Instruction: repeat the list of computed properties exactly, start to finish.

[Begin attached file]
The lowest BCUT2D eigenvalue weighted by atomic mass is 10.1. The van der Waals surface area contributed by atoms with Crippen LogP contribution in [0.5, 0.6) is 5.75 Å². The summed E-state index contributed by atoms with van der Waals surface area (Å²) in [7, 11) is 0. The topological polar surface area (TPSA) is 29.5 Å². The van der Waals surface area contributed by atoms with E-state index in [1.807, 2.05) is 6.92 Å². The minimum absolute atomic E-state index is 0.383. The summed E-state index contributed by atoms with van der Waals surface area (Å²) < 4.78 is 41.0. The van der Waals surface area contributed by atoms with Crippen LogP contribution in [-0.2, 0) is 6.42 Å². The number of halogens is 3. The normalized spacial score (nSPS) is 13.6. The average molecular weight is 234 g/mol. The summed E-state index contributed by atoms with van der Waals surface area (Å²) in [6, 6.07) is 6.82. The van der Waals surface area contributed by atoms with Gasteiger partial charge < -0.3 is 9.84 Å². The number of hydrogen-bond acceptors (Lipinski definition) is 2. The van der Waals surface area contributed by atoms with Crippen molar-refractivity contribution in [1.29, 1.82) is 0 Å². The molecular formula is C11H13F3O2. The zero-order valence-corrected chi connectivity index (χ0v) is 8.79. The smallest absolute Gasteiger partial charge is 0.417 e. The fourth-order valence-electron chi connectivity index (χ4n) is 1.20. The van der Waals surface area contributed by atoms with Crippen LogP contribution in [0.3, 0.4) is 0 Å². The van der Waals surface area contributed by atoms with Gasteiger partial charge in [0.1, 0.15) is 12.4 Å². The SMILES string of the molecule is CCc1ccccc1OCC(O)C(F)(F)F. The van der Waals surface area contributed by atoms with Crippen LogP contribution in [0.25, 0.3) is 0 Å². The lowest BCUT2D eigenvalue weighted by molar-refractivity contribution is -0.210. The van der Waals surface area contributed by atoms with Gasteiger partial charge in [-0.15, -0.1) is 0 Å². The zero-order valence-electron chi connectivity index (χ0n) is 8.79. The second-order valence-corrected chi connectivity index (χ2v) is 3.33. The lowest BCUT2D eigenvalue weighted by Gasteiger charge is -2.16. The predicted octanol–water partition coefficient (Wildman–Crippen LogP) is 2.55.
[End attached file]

The lowest BCUT2D eigenvalue weighted by atomic mass is 10.1. The van der Waals surface area contributed by atoms with Crippen LogP contribution in [0.5, 0.6) is 5.75 Å². The summed E-state index contributed by atoms with van der Waals surface area (Å²) in [7, 11) is 0. The topological polar surface area (TPSA) is 29.5 Å². The van der Waals surface area contributed by atoms with E-state index in [1.807, 2.05) is 6.92 Å². The minimum absolute atomic E-state index is 0.383. The summed E-state index contributed by atoms with van der Waals surface area (Å²) < 4.78 is 41.0. The van der Waals surface area contributed by atoms with Crippen LogP contribution in [-0.2, 0) is 6.42 Å². The number of halogens is 3. The normalized spacial score (nSPS) is 13.6. The average molecular weight is 234 g/mol. The summed E-state index contributed by atoms with van der Waals surface area (Å²) in [6, 6.07) is 6.82. The van der Waals surface area contributed by atoms with Gasteiger partial charge < -0.3 is 9.84 Å². The number of hydrogen-bond acceptors (Lipinski definition) is 2. The van der Waals surface area contributed by atoms with Crippen molar-refractivity contribution in [1.29, 1.82) is 0 Å². The molecular formula is C11H13F3O2. The zero-order valence-corrected chi connectivity index (χ0v) is 8.79. The smallest absolute Gasteiger partial charge is 0.417 e. The fourth-order valence-electron chi connectivity index (χ4n) is 1.20. The van der Waals surface area contributed by atoms with Crippen LogP contribution in [0.3, 0.4) is 0 Å². The van der Waals surface area contributed by atoms with Gasteiger partial charge in [0.1, 0.15) is 12.4 Å². The SMILES string of the molecule is CCc1ccccc1OCC(O)C(F)(F)F. The van der Waals surface area contributed by atoms with Crippen LogP contribution in [0.25, 0.3) is 0 Å². The lowest BCUT2D eigenvalue weighted by molar-refractivity contribution is -0.210. The van der Waals surface area contributed by atoms with Gasteiger partial charge in [-0.15, -0.1) is 0 Å². The zero-order valence-electron chi connectivity index (χ0n) is 8.79. The second-order valence-corrected chi connectivity index (χ2v) is 3.33. The lowest BCUT2D eigenvalue weighted by Gasteiger charge is -2.16. The predicted octanol–water partition coefficient (Wildman–Crippen LogP) is 2.55.